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  8. Wowsers! Thank you for this. Great post and reading list...it's one of the ways I learn best...by seeing how it is done and how it's done _well_.

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  9. Oh, forgot to add that on Clementine what really works (I think?) is the setting. Often when I am shelf talking it all I need to add is it is set in a New York, in a high rise. It gives it that something new to the contemp quirky girl chapter book. And...the mc's name! Kids eyes light up when they hear it.

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  10. With CLEMENTINE, it's all about voice. A great voice trumps all rules.

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  11. I'm not sure why Clementine is classified as "quiet". It's got a "loud" voice to me--a voice that is by itself a marketing hook.

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  12. This is interesting. I didn't realize it, but I guess I'm a big fan of quiet books. LOOKING FOR ALASKA is one of my favorites. I think I write on the quiet side, which might hurt me.

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  13. Think about how you would summarize CLEMENTINE in one sentence. The voice doesn't come through until you start reading. To describe it for marketing purposes it would sound like lots of other books.

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  14. Julie, writing quiet books is definitely a harder sell, but using some of the techniques in this post should help.

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  15. So I popped over after you posted on Verla's today and scrolled down and was like, um, what is my book doing there? :) I can't believe Erin used it in her talk. She's not even my agent. Pretty cool, I must say.

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  16. Great post, Shannon! Thanks so much for sharing, and I agree with you: a great voice trumps all . . . :)

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  17. Thanks for this post - very interesting stuff! I think those are my favorite kinds of books to read, quiet books with a hook. They're satisfying because of the relationships, but the stories feel more vivid and focused because of the hook.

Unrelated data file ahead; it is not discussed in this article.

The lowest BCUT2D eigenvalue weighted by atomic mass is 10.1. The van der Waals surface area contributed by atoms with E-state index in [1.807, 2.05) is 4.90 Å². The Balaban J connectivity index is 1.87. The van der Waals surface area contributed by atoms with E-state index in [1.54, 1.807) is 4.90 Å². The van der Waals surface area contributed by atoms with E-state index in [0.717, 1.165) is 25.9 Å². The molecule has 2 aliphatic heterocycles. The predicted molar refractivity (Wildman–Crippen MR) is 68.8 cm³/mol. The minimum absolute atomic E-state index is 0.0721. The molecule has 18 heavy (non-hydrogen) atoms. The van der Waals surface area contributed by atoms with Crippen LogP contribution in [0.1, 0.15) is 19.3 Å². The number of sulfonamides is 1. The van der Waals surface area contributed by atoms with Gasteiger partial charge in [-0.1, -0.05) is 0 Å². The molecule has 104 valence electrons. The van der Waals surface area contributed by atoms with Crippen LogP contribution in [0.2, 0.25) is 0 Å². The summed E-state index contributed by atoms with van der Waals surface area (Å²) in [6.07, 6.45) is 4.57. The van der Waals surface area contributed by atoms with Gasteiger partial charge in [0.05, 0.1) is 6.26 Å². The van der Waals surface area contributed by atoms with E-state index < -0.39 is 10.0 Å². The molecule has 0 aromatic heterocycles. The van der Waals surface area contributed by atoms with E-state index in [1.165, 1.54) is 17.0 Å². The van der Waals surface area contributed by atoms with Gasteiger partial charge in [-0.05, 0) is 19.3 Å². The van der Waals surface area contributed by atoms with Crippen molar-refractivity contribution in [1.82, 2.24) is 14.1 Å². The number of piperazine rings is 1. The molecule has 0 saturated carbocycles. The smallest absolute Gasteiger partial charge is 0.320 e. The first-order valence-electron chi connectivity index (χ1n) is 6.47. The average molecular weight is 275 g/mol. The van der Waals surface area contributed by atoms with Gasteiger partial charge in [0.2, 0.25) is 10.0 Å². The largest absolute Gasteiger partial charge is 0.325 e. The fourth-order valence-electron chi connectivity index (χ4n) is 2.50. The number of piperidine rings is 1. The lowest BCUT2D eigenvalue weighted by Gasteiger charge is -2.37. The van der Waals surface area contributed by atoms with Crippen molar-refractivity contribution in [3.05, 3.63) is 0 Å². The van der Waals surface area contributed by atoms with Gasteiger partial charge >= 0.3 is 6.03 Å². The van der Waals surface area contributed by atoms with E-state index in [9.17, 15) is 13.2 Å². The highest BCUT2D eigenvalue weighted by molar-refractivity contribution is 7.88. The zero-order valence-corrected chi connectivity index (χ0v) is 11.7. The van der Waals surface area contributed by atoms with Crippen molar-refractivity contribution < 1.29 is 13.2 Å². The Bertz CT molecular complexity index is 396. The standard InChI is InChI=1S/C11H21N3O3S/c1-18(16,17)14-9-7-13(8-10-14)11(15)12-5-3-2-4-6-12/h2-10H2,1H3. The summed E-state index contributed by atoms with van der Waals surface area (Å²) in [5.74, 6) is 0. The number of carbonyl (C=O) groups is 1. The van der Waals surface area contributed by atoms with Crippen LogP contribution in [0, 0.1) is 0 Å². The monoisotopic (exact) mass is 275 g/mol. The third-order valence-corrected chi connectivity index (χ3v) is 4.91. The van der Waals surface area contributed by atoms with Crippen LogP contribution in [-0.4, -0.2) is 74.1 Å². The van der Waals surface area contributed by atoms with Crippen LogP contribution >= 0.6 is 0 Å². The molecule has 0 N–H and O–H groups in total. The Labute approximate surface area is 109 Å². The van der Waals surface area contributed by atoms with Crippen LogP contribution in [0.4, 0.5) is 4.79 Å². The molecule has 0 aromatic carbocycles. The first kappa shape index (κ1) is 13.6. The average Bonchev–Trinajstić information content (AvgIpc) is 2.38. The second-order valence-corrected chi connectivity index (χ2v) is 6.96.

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  18. Great post! I love the list of books mentioned. I didn't get to hear her speak at that workshop but I feel like I got a little peak from reading your blog. Great meeting you there too!

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  19. Hi Lisa,

    I hope I'm getting this right, but if I understood Erin correctly, she had an "epiphany" about quiet books while talking with your editor.

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  20. Hi Anna, I think the trick is to find the hook. I'm working on that for my current WIP.

    And Christina, that's a great compliment that you sort of feel like you were in the workshop. Thanks!

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  21. I absolutely loved IT'S RAINING CUPCAKES! After I read it, I bought a copy for each of my younger kids and we read it together . . . then made the cupcakes from the recipes in the back (the S'mores are our favorite)!

    Though I'm more of a high-concept reader/writer, I enjoy the occasional quiet book.

    Another one I really liked was LOSING FAITH by Denise Jaden (I consider it a quiet book).

    Thanks for the list! I've added many of those to my "to read" list. =)

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  22. Thanks for the tip about LOSING FAITH. I haven't read IT'S RAINING CUPCAKES, but after hearing about it at the conference, I can't wait to give it a go.

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  23. Thanks, Shannon! This is a terrific post. I prefer quiet books, and I know that there are many kids who do as well. I think they can help to answer "life questions." BTW, what was Erin's' epiphany while talking to that editor?

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  24. Hi Linda, Erin's epiphany was that IT'S RAINING CUPCAKES was made louder by its unique setting and sparkly cover art.